is very unstable
and in turbulent conditions
at altitude, breaks into "cells
" of varying density
. These cells refract
differently and the net result
is a flashing sparkling star image
. Each image is in effect a small spectrum or rainbow of light
which the atmosphere sweeps backward and forward across you eye giving rapidly changing colours. The combined effect
of many such cells in the line of sight towards a star gives it a very complex twinkling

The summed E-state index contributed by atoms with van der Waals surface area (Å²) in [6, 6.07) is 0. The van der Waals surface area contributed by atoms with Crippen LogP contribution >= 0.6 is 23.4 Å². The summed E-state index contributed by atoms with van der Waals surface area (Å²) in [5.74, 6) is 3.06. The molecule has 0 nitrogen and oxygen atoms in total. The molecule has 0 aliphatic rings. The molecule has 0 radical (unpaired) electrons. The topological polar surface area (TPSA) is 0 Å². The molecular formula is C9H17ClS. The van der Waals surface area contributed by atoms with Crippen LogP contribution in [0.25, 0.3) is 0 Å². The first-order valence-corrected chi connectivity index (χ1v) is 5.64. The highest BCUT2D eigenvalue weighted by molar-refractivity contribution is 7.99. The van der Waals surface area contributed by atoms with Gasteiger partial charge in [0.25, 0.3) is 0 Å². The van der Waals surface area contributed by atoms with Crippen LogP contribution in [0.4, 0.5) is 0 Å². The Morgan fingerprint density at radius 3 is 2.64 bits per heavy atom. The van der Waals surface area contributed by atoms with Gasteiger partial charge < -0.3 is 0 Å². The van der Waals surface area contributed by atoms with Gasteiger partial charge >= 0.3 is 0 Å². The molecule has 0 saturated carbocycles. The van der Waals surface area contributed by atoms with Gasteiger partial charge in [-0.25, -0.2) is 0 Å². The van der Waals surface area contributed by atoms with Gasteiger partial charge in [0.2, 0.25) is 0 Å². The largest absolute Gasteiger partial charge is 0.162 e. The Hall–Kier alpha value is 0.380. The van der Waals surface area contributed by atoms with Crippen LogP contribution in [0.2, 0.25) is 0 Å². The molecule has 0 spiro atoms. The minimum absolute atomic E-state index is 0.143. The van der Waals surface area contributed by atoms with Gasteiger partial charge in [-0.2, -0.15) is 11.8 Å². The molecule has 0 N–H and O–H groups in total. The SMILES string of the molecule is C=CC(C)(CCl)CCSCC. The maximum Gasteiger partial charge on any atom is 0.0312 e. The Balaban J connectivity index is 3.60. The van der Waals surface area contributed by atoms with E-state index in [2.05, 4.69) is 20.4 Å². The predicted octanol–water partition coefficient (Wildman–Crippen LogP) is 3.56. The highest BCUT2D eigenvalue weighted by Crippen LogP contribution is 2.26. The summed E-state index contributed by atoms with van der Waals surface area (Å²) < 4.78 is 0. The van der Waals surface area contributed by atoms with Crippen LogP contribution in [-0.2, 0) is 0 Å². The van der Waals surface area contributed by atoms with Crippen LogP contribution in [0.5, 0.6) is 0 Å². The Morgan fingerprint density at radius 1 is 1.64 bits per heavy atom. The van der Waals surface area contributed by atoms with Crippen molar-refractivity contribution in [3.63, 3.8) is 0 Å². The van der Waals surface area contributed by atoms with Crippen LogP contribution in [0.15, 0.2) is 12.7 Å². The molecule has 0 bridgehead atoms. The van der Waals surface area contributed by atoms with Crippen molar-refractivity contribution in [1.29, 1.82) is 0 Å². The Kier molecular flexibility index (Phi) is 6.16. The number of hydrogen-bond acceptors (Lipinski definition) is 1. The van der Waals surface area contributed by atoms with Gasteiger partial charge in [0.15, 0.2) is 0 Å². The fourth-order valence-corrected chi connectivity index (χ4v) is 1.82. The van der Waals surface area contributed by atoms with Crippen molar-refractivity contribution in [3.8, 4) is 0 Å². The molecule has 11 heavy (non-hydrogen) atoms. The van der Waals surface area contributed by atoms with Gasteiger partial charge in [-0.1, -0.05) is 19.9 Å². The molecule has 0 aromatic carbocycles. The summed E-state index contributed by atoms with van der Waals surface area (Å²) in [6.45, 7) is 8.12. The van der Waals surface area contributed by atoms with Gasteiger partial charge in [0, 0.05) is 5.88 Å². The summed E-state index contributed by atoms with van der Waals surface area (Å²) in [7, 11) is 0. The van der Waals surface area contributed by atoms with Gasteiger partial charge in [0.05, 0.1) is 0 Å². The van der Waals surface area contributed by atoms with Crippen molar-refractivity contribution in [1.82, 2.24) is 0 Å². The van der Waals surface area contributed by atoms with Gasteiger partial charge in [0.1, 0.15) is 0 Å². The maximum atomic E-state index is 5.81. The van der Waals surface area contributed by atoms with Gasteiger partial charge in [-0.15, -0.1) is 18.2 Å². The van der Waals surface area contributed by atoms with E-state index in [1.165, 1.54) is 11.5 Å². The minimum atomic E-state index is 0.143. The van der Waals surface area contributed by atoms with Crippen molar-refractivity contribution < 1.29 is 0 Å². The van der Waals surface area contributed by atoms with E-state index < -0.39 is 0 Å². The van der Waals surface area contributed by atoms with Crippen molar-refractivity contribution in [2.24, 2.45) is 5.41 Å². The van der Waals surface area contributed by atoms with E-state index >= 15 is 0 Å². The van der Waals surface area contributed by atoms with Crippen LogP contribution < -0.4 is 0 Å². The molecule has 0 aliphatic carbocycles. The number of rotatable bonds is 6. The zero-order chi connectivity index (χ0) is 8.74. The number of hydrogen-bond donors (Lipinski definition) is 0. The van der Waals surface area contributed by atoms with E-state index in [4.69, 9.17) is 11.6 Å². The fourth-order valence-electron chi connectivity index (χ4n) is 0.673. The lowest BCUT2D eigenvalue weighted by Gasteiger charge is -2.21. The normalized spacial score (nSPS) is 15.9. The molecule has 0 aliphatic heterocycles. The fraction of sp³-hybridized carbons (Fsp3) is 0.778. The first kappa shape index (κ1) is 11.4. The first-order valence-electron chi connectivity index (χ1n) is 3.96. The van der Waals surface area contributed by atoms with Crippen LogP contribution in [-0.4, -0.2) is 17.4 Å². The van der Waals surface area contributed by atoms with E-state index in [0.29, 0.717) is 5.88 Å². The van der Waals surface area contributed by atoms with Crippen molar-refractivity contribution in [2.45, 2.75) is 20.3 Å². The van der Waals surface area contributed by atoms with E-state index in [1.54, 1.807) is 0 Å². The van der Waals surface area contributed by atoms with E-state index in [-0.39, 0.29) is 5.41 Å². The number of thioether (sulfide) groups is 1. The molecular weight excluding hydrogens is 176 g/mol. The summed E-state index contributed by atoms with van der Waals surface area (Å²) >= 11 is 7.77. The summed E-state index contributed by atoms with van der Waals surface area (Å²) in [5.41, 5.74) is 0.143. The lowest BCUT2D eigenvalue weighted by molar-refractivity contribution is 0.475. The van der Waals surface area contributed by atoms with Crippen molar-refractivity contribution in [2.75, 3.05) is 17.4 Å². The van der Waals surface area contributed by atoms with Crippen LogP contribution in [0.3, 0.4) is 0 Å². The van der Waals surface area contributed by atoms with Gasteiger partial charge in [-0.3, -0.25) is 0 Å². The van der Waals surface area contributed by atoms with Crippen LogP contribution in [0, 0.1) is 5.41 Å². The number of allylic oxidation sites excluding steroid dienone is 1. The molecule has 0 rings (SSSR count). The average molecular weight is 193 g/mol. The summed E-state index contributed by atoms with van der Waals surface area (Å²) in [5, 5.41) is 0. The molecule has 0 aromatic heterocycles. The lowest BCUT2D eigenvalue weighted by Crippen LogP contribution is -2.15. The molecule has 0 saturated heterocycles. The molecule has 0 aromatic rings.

of all the colours of the rainbow
. It is more noticeable for stars
at low elevations
as we are then looking through a greater path-length in the Earth's atmosphere.
When you look through a large telescope at the star image, the combined effect over a larger diameter path makes the star fuzz up into a blur. Astronomers refer to this as bad "seeing".